• Stool softeners:

    Stool softeners may be given orally to help your cat defecate normally.

  • Laxatives:

    Laxatives help your cat defecate normally and more often.

  • Increased fiber intake:

    Your vet may recommend switching your cat to a high-fiber cat food. You also can add high-fiber foods like canned pumpkin to your cat's diet.

  • Enemas: 

    Severe cases of feline constipation or cases caused by underlying diseases like cancer or tumors typically require surgical intervention. Surgery may be needed to manually evacuate the bowels or to remove obstructions in the intestines and stomach.

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Recovery of Constipation in Cats

With proper treatment, most cats afflicted with minor cases of feline constipation recover quickly. They do not need prolonged veterinarian care to resume normal movement of their bowels. 

You can help your cat's bowel health by making sure it has plenty of fresh water to drink and by adding fiber to its diet. You should also ensure your cat remains a healthy weight and gets enough exercise each day.

If your cat's constipation is caused by cancer, bowel obstruction, or another illness, it may need regular veterinary care to keep the underlying illness in check. Your vet may wish to x-ray or examine your cat every few months to ensure its proper bowel function.

You can also safeguard your cat's bowel health by keeping foreign objects like string, bottle caps, and other small items out of your cat's reach. This precaution ensures that your cat cannot swallow foreign objects that can cause constipation.

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Constipation Average Cost

From 387 quotes ranging from $400 - $2,000

Average Cost

$800

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Constipation Questions and Advice from Veterinary Professionals

Need pet health advice? Ask a vet

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Ask a Vet

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cat

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Four Years

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Unknown severity

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9 found helpful

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Unknown severity

Has Symptoms

Loss Of Appetite

Cat had one dry, compact poop and now hasn’t eaten or pooped for about 5 days. No signs of physical discomfort, but he has lost weight.

Nov. 2, 2020

Owner

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Dr. Linda S. MVB MRCVS

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9 Recommendations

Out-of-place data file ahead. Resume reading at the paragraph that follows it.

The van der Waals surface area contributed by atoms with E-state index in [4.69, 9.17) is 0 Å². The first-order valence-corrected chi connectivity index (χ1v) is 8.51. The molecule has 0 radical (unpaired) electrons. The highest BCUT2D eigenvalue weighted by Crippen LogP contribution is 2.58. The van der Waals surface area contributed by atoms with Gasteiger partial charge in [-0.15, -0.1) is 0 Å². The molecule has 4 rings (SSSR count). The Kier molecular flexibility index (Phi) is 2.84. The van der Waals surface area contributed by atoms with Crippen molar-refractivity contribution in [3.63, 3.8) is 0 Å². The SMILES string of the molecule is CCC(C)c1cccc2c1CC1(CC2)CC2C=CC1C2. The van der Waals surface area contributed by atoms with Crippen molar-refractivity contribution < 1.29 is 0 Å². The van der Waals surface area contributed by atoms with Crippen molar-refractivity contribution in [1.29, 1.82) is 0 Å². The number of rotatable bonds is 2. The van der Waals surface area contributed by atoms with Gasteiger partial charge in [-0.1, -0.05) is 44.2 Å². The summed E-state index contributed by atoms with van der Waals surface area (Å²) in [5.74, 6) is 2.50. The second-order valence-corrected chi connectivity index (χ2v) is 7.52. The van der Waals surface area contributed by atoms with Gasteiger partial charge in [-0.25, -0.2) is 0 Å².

Hi there, you are through to Dr Linda. If your cat truly hasn't eaten anything for 5 days this is a big concern. The weight loss highlights the significance. The lack of stool isn't surprising given they have not been eating. There are many potential causes for not eating including dental disease, nausea, pancreatitis, an intestinal obstruction etc. The cat absolutely needs to be seen by a vet. They may be dehydrated and have low blood sugar, so might need to be put on a drip. The vet may need to run some tests such as blood tests and/or abdominal imaging to get to the bottom of things. Hopefully we get him seen soon and he makes a speedy recovery.

Nov. 2, 2020

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chocolate siamese

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Seventeen Years

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Unknown severity

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0 found helpful

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Unknown severity

Has Symptoms

Wobbly Back Legs Fatigue Hard Stools

chocolate siamese male wobbly legs did poop 2 days ago very hard stool cant afford the vet did call her she said miralax .need help .

Sept. 24, 2020

Owner

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Dr. Michele K. DVM

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0 Recommendations

Thank you for your question. I apologize for the delay, this venue is not set up for urgent emails. I hope that your pet is feeling better. If they are still having problems, It would be best to have your pet seen by a veterinarian, as they can examine them, see what might be going on, and get any testing or treatment taken care of that might be needed.

Oct. 23, 2020

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Constipation Average Cost

From 387 quotes ranging from $400 - $2,000

Average Cost

$800

Vet bills can sneak up on you.

Plan ahead. Get the pawfect insurance plan for your pup.